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Medal of Honor: Sgt. Major Payne

Mr Person

A Little Bitter
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Oct 14, 2015
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The team of elite U.S. Army soldiers had already freed dozens of captives at the Islamic State compound when an urgent plea crackled over the radio: Another team nearby on the roof of a burning building was taking enemy fire from multiple sides. 1st Sgt. Thomas P. Payne peered through his night-vision goggles in the predawn hours of Oct. 22, 2015, midway through a daring prisoner rescue in northern Iraq. A fellow soldier had already been shot. “Let’s get into the fight,” he told another soldier before climbing a ladder to reach the rooftop, then dropping grenades and firing down through holes to the floor below.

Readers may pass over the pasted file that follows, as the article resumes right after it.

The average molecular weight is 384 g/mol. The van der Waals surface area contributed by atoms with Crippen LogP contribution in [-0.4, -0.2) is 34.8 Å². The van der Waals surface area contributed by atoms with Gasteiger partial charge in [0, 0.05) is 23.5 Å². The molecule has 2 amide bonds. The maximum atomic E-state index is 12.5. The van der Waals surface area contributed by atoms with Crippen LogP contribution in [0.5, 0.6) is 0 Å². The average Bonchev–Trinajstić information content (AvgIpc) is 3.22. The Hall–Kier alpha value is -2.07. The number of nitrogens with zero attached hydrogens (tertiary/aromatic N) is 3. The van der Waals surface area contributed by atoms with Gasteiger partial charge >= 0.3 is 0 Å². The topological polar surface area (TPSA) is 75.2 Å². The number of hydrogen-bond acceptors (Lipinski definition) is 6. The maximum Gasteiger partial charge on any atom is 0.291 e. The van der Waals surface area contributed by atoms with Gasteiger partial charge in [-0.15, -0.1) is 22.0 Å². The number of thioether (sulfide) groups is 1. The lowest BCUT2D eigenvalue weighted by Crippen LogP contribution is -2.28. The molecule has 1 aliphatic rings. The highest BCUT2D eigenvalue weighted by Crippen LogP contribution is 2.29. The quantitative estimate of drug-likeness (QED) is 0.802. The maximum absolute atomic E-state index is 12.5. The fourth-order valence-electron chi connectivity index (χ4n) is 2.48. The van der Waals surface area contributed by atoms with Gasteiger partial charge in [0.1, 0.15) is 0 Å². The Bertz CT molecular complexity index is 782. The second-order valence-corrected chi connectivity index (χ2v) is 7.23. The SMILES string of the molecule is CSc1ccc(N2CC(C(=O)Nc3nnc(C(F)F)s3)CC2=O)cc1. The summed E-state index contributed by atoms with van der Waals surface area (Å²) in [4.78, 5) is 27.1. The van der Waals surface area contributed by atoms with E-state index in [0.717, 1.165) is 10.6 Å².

Then came the earsplitting staccato of detonating suicide vests, shaking the building’s foundation. The next step, Payne and the team understood, was to enter the building, where dozens more prisoners were still trapped. Payne, now a sergeant major, will receive the highest award for valor, the Medal of Honor, in a White House ceremony Friday for his role in the rescue operation to free about 70 captives, in which he led many out and went back in for one last man. . . . “I don’t consider myself a recipient,” Payne told reporters at the Pentagon on Thursday ahead of the ceremony, describing custody of the award. “I consider myself a guardian.”


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